• Hospital Workers Plan Standut at Faulkner: Health care workers plan a standout Tuesday at 11 a.m. outside Brigham & Women’s Faulkner Hospital in Jamaica Plain to try and bring awareness to what 1199SEIU United Healthcare Workers describes as “continued unmet needs since the beginning of the COVID-19 pandemic.” The union said in an advisory on Monday that hospital management has not responded to the supports workers requested in a letter on Dec. 15. “Hospital management has refused hazard pay for workers while also refusing to appropriately staff the hospital,” the union said. “Since the beginning of the pandemic, workers have continued to provide critical, quality care to patients. They are overworked and not being listened to as they consistently demand the supports they need – and deserve – to recognize and respect their hard work and dedication.”

  • Hampden Delegation Wants Vaccine Update: State lawmakers from Hampden County are drawing Gov. Charlie Baker’s attention to what they see as a “significant disconnect between upcoming vaccine eligibility in future phases and the capacity for widespread vaccine distribution.” In a Friday letter to the governor, circulated by Sen. Eric Lesser and signed by 11 of his colleagues, the lawmakers ask for “increased coordination and preparation,” including an update for the delegation on the implementation and coordination of vaccine distribution for the vaccination plan’s upcoming second phase. “Though we appreciate the logistical challenges in boosting capacity and expanding vaccination sites, it seems a Herculean task for Hampden County to logistically handle vaccinations for the 75 and older population alone once Phase Two begins, according to your timeline, as early as next month,” they wrote. Calling for “fair and equitable access to vaccines” for regions that need it most, the letter says that Springfield was named the “Asthma Capital of the United States” in 2019 — it notes that asthma can lead to COVID-19 complications — and says that Hampden County is one of the state’s poorest, with the second-highest percentage of people of color.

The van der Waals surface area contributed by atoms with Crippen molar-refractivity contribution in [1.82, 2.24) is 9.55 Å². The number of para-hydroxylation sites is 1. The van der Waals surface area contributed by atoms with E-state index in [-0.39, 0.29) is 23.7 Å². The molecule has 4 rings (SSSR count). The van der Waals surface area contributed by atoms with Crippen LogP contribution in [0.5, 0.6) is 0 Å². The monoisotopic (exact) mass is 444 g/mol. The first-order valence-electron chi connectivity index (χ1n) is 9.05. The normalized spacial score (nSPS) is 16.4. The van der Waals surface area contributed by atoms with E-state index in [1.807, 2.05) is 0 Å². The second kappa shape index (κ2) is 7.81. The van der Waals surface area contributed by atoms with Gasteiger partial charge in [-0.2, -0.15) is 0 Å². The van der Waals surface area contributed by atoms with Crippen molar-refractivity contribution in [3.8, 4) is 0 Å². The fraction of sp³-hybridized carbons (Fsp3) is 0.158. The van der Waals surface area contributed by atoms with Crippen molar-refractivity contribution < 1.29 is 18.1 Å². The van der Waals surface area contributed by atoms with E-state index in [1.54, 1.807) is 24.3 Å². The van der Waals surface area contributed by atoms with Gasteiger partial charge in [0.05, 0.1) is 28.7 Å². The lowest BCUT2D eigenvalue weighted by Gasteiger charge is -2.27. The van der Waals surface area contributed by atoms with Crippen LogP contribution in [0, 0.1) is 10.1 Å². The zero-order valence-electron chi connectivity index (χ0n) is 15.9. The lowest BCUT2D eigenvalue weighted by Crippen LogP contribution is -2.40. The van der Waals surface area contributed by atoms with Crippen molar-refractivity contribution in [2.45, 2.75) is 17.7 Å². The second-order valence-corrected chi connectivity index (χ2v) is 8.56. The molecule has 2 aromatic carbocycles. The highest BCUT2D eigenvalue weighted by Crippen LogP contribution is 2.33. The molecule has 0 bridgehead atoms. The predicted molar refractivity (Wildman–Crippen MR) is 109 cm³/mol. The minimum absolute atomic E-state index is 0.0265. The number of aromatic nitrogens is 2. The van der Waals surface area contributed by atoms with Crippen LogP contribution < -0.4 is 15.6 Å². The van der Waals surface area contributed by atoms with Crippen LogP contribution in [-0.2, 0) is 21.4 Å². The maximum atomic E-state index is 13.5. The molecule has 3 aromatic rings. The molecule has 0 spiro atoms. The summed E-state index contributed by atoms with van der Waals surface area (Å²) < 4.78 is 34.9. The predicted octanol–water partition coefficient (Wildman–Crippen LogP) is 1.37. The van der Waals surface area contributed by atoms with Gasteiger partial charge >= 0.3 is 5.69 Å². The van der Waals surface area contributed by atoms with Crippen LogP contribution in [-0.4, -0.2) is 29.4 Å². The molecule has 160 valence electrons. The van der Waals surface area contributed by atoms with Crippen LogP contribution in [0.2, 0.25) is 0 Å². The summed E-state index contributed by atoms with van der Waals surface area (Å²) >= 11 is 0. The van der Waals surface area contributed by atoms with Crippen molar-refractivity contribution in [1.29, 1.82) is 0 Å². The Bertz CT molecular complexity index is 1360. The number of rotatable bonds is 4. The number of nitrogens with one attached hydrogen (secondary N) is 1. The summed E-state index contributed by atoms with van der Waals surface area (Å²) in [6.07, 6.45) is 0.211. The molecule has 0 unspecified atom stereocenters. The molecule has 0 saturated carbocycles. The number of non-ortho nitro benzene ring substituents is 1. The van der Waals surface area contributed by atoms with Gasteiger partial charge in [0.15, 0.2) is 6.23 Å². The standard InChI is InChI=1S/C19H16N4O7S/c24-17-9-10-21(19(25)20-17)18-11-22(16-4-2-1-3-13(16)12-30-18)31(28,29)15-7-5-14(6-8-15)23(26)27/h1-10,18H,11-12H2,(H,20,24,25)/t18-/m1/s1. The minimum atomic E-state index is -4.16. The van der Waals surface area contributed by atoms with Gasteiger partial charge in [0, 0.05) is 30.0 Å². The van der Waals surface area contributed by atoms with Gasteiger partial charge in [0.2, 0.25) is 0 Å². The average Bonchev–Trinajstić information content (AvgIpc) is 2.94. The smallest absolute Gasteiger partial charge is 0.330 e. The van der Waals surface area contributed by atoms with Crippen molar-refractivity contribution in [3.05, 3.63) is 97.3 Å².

• Moderna Testing Booster to Combat New Variant: Cambridge-based Moderna will launch a clinical trial to study a potential COVID-19 booster shot after finding that its vaccine does not produce as significant a response to a new variant of the highly infectious virus first detected in South Africa, the company announced Monday. Moderna said the vaccine is still protective against two new, more infectious variants — B.1.1.7, first identified in the United Kingdom, and B.1.351, first identified in South Africa — but that it produces six times fewer neutralizing antibodies in cases of the South African variant. In response, Moderna plans to test a booster of its two-dose vaccine to increase immunization against new strains and start a clinical study of another booster aimed specifically at the B.1.351 strain. “As we seek to defeat the COVID-19 virus, which has created a worldwide pandemic, we believe it is imperative to be proactive as the virus evolves. We are encouraged by these new data, which reinforce our confidence that the Moderna COVID-19 Vaccine should be protective against these newly detected variants,” Moderna CEO Stephane Bancel said in a statement. “Out of an abundance of caution and leveraging the flexibility of our mRNA platform, we are advancing an emerging variant booster candidate against the variant first identified in the Republic of South Africa into the clinic to determine if it will be more effective to boost [antibodies] against this and potentially future variants.” Bancel did not offer a timeframe for the clinical trial. State public health officials announced last week that they have detected the UK-originated variant in Massachusetts, but it is not clear if the Department of Public Health has found any cases of the second new strain.